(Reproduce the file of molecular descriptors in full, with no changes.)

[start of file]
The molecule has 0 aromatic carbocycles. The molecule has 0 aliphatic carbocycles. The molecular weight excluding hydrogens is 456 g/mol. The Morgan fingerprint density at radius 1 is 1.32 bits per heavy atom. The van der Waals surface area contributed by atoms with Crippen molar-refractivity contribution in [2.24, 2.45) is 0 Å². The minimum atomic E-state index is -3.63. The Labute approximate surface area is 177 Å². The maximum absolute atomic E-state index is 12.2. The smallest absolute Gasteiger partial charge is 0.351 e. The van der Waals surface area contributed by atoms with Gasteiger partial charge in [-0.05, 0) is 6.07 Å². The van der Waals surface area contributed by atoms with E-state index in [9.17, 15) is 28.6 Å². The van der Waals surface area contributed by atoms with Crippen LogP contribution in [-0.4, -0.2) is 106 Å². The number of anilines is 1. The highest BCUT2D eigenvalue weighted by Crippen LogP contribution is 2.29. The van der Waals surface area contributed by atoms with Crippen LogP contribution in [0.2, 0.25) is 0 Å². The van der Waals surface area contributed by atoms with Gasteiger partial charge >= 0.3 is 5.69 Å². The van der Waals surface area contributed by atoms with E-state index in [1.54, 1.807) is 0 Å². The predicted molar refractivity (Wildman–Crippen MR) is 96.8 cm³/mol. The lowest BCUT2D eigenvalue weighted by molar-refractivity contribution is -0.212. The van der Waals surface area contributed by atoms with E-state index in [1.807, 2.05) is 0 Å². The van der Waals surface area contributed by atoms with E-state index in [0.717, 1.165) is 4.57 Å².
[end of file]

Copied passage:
The molecule has 0 aromatic carbocycles. The molecule has 0 aliphatic carbocycles. The molecular weight excluding hydrogens is 456 g/mol. The Morgan fingerprint density at radius 1 is 1.32 bits per heavy atom. The van der Waals surface area contributed by atoms with Crippen molar-refractivity contribution in [2.24, 2.45) is 0 Å². The minimum atomic E-state index is -3.63. The Labute approximate surface area is 177 Å². The maximum absolute atomic E-state index is 12.2. The smallest absolute Gasteiger partial charge is 0.351 e. The van der Waals surface area contributed by atoms with Gasteiger partial charge in [-0.05, 0) is 6.07 Å². The van der Waals surface area contributed by atoms with E-state index in [9.17, 15) is 28.6 Å². The van der Waals surface area contributed by atoms with Crippen LogP contribution in [-0.4, -0.2) is 106 Å². The number of anilines is 1. The highest BCUT2D eigenvalue weighted by Crippen LogP contribution is 2.29. The van der Waals surface area contributed by atoms with Crippen LogP contribution in [0.2, 0.25) is 0 Å². The van der Waals surface area contributed by atoms with Gasteiger partial charge >= 0.3 is 5.69 Å². The van der Waals surface area contributed by atoms with E-state index in [1.54, 1.807) is 0 Å². The predicted molar refractivity (Wildman–Crippen MR) is 96.8 cm³/mol. The lowest BCUT2D eigenvalue weighted by molar-refractivity contribution is -0.212. The van der Waals surface area contributed by atoms with E-state index in [1.807, 2.05) is 0 Å². The van der Waals surface area contributed by atoms with E-state index in [0.717, 1.165) is 4.57 Å².